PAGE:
(This article belongs to the Special Issue Recent Trends in Genomics and Transcriptomics of Field Crops)
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Review

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21 pages, 3064 KiB  
Review
An Insight into Animal Glutamate Receptors Homolog of Arabidopsis thaliana and Their Potential Applications—A Review
by Ruphi Naz, Andleeb Khan, Badrah S. Alghamdi, Ghulam Md Ashraf, Maimonah Alghanmi, Altaf Ahmad, Sheikh Shanawaz Bashir and Qazi Mohd Rizwanul Haq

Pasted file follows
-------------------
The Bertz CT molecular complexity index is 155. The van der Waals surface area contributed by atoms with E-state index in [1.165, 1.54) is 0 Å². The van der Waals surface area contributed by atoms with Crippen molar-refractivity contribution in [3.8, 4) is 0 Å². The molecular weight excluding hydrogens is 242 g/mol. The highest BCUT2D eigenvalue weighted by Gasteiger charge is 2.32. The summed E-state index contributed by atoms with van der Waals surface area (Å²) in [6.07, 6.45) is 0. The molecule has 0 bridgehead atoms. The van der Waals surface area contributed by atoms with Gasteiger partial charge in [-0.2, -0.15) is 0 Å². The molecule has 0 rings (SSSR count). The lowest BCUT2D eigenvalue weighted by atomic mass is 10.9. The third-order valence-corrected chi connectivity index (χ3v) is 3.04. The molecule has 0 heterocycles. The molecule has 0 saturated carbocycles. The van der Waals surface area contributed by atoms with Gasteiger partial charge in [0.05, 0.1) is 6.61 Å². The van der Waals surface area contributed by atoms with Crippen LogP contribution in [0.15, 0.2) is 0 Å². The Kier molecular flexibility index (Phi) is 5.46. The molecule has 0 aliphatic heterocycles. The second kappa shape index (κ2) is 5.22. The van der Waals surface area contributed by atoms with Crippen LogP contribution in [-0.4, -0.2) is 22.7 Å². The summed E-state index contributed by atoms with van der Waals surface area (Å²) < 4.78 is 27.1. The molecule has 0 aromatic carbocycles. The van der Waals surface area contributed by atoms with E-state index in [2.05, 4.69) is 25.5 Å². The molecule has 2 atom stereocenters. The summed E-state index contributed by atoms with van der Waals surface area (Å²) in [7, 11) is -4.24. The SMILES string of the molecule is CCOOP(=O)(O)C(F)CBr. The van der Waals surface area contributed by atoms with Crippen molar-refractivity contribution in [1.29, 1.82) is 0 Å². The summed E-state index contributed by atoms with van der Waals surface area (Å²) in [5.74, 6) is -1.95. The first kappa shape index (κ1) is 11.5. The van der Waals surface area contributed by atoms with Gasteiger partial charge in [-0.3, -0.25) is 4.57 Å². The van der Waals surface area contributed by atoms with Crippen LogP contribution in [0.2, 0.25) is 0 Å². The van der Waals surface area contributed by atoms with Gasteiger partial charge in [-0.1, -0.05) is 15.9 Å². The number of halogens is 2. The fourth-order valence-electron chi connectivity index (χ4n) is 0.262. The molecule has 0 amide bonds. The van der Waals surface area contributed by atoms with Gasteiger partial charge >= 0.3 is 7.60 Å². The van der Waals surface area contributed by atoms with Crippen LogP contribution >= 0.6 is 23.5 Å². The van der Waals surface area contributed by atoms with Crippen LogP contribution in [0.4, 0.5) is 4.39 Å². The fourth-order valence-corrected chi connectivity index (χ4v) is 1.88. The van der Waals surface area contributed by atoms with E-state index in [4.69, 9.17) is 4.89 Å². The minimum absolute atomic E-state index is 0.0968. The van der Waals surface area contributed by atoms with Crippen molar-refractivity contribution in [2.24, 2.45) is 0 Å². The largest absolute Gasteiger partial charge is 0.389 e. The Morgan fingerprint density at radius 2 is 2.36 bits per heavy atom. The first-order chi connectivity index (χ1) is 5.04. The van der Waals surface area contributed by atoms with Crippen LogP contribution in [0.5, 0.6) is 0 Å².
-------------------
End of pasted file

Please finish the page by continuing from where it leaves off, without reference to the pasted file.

Plants 2022, 11(19), 2580; https://doi.org/10.3390/plants11192580 - 30 Sep 2022
Cited by 7 | Viewed by 2321
Abstract
Most excitatory impulses received by neurons are mediated by ionotropic glutamate receptors (iGluRs). These receptors are located at the apex and play an important role in memory, neuronal development, and synaptic plasticity. These receptors are ligand-dependent ion channels that allow a wide range [...] Read more.